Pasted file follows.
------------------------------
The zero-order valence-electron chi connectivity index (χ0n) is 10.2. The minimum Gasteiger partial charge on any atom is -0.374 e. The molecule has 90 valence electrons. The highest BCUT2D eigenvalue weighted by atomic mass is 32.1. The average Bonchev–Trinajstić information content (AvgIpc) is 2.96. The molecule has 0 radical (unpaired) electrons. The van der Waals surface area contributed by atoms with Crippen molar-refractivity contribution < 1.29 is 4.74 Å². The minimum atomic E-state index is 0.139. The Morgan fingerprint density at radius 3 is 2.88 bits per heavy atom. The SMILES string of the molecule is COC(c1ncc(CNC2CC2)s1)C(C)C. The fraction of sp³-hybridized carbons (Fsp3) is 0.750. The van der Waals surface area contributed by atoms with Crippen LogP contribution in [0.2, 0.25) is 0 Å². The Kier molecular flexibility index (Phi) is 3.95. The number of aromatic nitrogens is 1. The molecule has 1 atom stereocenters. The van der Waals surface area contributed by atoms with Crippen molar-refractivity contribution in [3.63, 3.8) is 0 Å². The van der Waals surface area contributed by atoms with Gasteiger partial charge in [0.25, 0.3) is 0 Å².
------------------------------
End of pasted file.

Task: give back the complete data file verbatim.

The zero-order valence-electron chi connectivity index (χ0n) is 10.2. The minimum Gasteiger partial charge on any atom is -0.374 e. The molecule has 90 valence electrons. The highest BCUT2D eigenvalue weighted by atomic mass is 32.1. The average Bonchev–Trinajstić information content (AvgIpc) is 2.96. The molecule has 0 radical (unpaired) electrons. The van der Waals surface area contributed by atoms with Crippen molar-refractivity contribution < 1.29 is 4.74 Å². The minimum atomic E-state index is 0.139. The Morgan fingerprint density at radius 3 is 2.88 bits per heavy atom. The SMILES string of the molecule is COC(c1ncc(CNC2CC2)s1)C(C)C. The fraction of sp³-hybridized carbons (Fsp3) is 0.750. The van der Waals surface area contributed by atoms with Crippen LogP contribution in [0.2, 0.25) is 0 Å². The Kier molecular flexibility index (Phi) is 3.95. The number of aromatic nitrogens is 1. The molecule has 1 atom stereocenters. The van der Waals surface area contributed by atoms with Crippen molar-refractivity contribution in [3.63, 3.8) is 0 Å². The van der Waals surface area contributed by atoms with Gasteiger partial charge in [0.25, 0.3) is 0 Å².